On my way back from Berlin a week ago I bought a big Der Spiegel special edition called simply The Germans, subtitled Sixty Years After The War. All in English. Excellent stuff it was too, especially a hard-hitting piece by their London correspondent Mattias Matussek on "How the British See The Germans". Mattias is brother to the German ambassador, Thomas, who was quoted widely at the weekend as saying that it is about time the British grew out of their fixation with the War and stopped thinking of the Germans as Nazis, and Mattias says exactly the same thing, except less diplomatically.
Indeed, he says that thanks to our current boom we are now showing symptoms of Teutonic behaviour ourselves. ‘With their daily diet of car and homebuyer shows on the telly and the entire gamut of Better Cooking, Better Living, Better Shopping programs the Brits - after long years of frugality - are now imitating the inane German Mercedes drivers and hung-over boozers of caricaturist infamy from the reconstruction years. And loudmouthed Brits have long since gotten the upper hand in the battle of the beach chairs on the Algarve… ‘
The indictment, briefly, is that we tend to be ignorant, especially of history, too loud, usually drunk and trapped in ancient stereotypes about the Germans.
I don't think you can argue with that.
What both Matussek brothers also say is that we British seldom go to Germany and therefore don't know the place and the people, and we don't learn the language, so we don't know the culture.
You can't argue with that either.
There is quite a good reason why we don't go to Germany, of course, and it was first explained to me by the man who taught me German at school, Mr Hayward. God, he said, had played a practical joke on the English by putting us twenty miles away from the French, a race so very different from us that we immediately adopted a love/hate relationship with them. But whether we loved or hated them, we found them very different and eternally fascinating.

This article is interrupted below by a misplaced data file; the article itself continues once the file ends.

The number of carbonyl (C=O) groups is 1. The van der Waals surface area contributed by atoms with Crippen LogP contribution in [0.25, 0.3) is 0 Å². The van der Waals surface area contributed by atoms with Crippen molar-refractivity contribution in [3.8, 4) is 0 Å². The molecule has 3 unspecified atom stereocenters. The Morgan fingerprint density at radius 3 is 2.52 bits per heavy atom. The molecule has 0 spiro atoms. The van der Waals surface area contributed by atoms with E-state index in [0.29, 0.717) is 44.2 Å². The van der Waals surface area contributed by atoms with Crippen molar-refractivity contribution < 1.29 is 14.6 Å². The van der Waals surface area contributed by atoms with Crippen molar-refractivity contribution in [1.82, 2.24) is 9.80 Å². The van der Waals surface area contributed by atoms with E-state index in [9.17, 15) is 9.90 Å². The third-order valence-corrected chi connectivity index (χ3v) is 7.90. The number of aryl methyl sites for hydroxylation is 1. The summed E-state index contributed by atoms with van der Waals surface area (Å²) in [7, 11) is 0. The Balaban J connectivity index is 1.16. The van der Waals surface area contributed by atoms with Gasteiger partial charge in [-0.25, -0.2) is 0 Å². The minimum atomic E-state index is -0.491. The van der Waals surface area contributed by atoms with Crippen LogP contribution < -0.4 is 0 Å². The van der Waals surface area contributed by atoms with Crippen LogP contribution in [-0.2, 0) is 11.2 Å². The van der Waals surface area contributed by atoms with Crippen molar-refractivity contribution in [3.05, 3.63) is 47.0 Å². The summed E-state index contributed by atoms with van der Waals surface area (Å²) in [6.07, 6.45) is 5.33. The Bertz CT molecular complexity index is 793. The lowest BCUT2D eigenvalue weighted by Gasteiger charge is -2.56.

You then move along the coast of mainland Europe, and you come to Germany. The Germans, said Hayward, are much more like us. The language, the cooking, the beer, the lifestyle are all much more like ours than the French. And because they are like us, we find them boring. So we don't go there on holiday. What's the point of going somewhere like home?
In fact, my father was very pro-German and found France and the French rather tiresome ) so he took us to Germany on holiday quite often, and sehr gemutlich it was too, but I hadn't been to Germany for years till I went to Berlin a fortnight ago with Julia Adamson, a BBC Radio 4 producer, to interview people for a Radio 4 programme about recordings made in German prisoner-of-war camps in the 1914-1918 War.
They were no ordinary recordings, either. A small task force of German linguists, musicologists and anthropologists had gone into the camps during the First World War with their primitive recording machines to preserve the sounds of different languages and dialects, and folk music, and come back with a rich treasure of 3-minute sound-bites. Yorkshire fishermen, Ukrainian singers, Jewish fiddlers, Irish countrymen - they and thousands more were given their short chance to sound like themselves for as long as a wax cylinder or shellac disc lasted. Almost unknown to the public or indeed to historians, these recordings now sit in two big archives in Berlin, and it was the task of myself and my producer, Julia, to trace their history, listen to them and along the way to speculate on why such a wonderfully batty project had ever been undertaken.
In one sense, it's quite obvious. All these Germanic students of language and culture had been quite happily swanning around the world recording stuff on location when suddenly the European War starts and they are confined to barracks, far from the nearest African language or Georgian part song. But then a miracle happens! The German armies start capturing soldiers who speak African tongues and sing Georgian music! So what is more logical than to continue their studies in the prisoner-of-war camps? It makes a lot of sense.
It also makes little sense. I have never heard of any other wartime project like it. POWs are often questioned about military matters, and the state of morale of the folks back home, but about regional vocabulary and local fiddling techniques?
Julia and I could never quite make up our minds if this extraordinary project was due to the thoroughness and efficiency of the Germans, and if we thought so, whether we could say so. Can you utter a flattering national stereotype? Would any other nation have documented its prisoner of war population like that? Are the Americans recording Afghan folk songs in Guantanamo Bay?
I somehow doubt it.
BBC Radio 4
11th May 2005